My first job was handing out surveys for a university research paper. I was 14 and my mum got me the job. It worked well with school and paid well given it was an easy task.
Did you worry about money growing up?
Not really. My parents worked hard to send me to an expensive private school, so the kind of “money worries” I had was more fitting in with everyone and the latest trends. Though my parents could afford it, they would often forgo flashy items that I wanted in order to fit in with my friends. Looking back, I am so grateful that they instead invested in things like overseas holidays so I could get a more worldly perspective, rather than buying expensive cars and laptops so I could “fit in”.
Do you worry about money now?
Short term, it’s definitely a concern of mine. With a monthly income of only $2,068, every purchase is weighed up, though I am lucky to have savings I can dip into. Long term, I know I will be comfortable — the medical field is well-paying and jobs are fairly secure and recession-proof.
At what age did you become financially responsible for yourself and do you have a financial safety net?
At 23, I moved out of home. From then on, I paid for all my rent and bills myself. My savings are from working 30+ hours a week from the age of 17 to 24 (and living rent-free until 23), so I am proud of how much I was able to save whilst completing full-time uni. My parents are very generous, and will always pay for any medications/GP/dentist appointments, as well as paying for textbooks or necessities for university. I know I can always rely on them or move back home if necessary. The other medical school I was accepted into was in Sydney, but I knew life there was so much more expensive and I didn’t want to just burn through my savings or rely on my parents for money, so I decided to stay in Adelaide. I am very happy with my decision.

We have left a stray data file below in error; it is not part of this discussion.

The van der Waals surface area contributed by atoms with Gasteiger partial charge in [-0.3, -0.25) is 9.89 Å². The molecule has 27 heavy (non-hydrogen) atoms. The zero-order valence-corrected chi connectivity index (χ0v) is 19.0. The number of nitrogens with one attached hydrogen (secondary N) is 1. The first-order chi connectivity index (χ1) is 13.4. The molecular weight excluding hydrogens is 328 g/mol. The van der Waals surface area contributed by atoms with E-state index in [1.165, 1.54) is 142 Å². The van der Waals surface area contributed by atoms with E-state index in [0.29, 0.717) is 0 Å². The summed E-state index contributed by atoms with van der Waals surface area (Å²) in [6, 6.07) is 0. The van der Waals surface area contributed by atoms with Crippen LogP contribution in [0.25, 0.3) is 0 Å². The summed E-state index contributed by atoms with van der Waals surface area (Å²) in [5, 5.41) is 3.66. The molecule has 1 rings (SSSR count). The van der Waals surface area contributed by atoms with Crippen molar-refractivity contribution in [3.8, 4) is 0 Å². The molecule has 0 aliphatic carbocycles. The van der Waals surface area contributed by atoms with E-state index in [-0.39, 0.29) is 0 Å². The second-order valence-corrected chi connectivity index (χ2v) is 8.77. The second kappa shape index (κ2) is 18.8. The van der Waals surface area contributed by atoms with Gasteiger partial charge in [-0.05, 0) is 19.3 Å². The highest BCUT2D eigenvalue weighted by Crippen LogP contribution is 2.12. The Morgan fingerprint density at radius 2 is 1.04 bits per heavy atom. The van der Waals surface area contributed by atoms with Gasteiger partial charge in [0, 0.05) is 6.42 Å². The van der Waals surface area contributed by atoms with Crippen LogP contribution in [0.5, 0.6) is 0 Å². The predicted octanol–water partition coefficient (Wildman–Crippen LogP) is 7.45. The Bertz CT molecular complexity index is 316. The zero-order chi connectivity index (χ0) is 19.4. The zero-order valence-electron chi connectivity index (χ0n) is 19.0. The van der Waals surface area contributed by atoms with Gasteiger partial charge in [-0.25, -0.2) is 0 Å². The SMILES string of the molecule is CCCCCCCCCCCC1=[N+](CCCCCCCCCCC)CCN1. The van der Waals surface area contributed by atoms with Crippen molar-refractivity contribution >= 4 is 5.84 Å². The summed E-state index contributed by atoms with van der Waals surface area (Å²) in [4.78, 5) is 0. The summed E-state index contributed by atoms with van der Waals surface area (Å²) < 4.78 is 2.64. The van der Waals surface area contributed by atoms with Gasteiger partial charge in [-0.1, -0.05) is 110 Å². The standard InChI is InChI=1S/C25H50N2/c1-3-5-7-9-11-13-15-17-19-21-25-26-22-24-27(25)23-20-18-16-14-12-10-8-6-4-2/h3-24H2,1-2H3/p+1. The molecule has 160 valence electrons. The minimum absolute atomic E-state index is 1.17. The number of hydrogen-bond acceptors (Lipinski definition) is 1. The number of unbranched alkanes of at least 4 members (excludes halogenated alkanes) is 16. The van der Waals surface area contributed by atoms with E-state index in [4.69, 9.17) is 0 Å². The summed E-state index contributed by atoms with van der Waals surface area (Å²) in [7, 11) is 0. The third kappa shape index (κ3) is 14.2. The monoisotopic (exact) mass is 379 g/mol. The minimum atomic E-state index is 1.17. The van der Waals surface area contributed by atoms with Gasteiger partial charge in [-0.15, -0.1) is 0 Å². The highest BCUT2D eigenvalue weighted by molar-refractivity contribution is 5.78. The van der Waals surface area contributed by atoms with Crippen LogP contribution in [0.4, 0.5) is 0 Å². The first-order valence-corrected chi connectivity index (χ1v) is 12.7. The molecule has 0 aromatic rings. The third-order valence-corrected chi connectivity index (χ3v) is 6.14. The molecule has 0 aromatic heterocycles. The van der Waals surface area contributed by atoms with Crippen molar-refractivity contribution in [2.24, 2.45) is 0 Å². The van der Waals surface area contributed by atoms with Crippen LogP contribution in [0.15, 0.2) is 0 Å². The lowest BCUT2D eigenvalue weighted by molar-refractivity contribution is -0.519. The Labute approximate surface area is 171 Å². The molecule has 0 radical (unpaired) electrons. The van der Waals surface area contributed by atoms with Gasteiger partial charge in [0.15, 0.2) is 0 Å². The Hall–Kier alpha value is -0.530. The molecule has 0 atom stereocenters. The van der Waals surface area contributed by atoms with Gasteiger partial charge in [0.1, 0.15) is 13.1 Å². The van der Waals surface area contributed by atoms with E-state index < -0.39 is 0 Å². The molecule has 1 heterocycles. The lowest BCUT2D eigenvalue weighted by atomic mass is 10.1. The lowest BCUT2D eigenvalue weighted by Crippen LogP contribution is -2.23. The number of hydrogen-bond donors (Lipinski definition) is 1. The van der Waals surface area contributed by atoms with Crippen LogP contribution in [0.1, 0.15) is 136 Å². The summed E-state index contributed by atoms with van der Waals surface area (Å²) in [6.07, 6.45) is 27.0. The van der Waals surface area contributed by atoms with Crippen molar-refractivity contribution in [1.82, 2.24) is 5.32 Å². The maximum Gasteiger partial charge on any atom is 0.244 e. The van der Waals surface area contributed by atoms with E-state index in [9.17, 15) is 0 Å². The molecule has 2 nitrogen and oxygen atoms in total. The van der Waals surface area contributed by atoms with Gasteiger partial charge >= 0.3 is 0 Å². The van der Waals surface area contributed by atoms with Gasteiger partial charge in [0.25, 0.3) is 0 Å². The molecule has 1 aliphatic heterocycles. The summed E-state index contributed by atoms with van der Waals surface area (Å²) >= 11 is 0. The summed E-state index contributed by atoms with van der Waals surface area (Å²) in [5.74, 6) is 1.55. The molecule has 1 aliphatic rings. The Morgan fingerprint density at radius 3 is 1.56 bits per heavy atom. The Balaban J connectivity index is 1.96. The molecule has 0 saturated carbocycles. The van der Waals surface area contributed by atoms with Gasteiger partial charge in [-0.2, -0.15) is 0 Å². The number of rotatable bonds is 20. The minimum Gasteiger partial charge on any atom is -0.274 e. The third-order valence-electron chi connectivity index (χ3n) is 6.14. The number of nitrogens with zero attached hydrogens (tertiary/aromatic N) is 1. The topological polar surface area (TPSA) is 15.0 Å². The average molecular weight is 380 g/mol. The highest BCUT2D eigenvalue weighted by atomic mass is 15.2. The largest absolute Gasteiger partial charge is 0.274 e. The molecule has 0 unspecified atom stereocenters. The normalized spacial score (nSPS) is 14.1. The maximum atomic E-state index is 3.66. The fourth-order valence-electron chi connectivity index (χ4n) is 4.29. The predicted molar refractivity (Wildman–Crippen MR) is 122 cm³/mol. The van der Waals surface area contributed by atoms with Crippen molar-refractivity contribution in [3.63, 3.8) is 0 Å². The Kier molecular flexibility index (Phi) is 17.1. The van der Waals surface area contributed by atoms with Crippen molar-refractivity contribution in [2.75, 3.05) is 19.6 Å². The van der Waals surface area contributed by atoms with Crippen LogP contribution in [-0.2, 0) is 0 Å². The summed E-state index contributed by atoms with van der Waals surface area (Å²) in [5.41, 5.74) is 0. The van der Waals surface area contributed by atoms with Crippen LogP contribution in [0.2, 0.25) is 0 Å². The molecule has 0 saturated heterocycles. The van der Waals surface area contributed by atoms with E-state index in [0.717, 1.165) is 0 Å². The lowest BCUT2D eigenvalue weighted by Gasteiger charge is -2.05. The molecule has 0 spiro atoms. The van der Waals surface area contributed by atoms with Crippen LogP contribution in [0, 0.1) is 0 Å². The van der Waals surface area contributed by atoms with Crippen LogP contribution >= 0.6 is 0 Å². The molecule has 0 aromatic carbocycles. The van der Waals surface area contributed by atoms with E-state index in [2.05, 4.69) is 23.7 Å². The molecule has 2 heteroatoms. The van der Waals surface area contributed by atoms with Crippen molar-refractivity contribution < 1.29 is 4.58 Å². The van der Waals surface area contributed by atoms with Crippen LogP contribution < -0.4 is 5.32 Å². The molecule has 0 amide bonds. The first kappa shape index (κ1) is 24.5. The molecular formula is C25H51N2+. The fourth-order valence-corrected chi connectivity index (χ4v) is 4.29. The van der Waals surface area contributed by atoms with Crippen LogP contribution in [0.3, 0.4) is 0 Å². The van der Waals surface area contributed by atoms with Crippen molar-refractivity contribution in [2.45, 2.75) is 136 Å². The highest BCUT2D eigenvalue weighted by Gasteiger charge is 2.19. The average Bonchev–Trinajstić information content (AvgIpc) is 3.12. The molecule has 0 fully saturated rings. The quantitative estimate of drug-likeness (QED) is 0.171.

Do you or have you ever received passive or inherited income? If yes, please explain.
I have $35,000 in a high-interest savings account which earns about $100 in interest per month which I don’t touch. I don’t receive dividends from the $5,000 I invested into stocks and I actually don’t know how much it’s worth now. I have not received any inheritance.
6:50am — I wake up to the sound of my housemates getting ready to go to work. They’re all healthcare workers and get up pretty early, so I’m the last to get up. I make some instant coffee and add a spoonful of hot chocolate powder, then sit down to eat with my bowl of Weet-Bix and milk.
7:45am — I’m heading out the door to drive to uni. I purchased a parking pass so I can drive and park there each day, which is a lifesaver in a city with unreliable public transport. I’ve packed some homemade banana bread, a sandwich, some leftover Easter chocolate and a can of Coke for the day ahead.
8:10am — I log into my computer and get some pre-reading done before lectures. I start nibbling on my chocolate — that never lasts too long. I read a few pages of my textbook and then head to the lecture theatre.
9:00am — First lecture of the day. We have three hours back-to-back and the pace of the content is in the fast lane.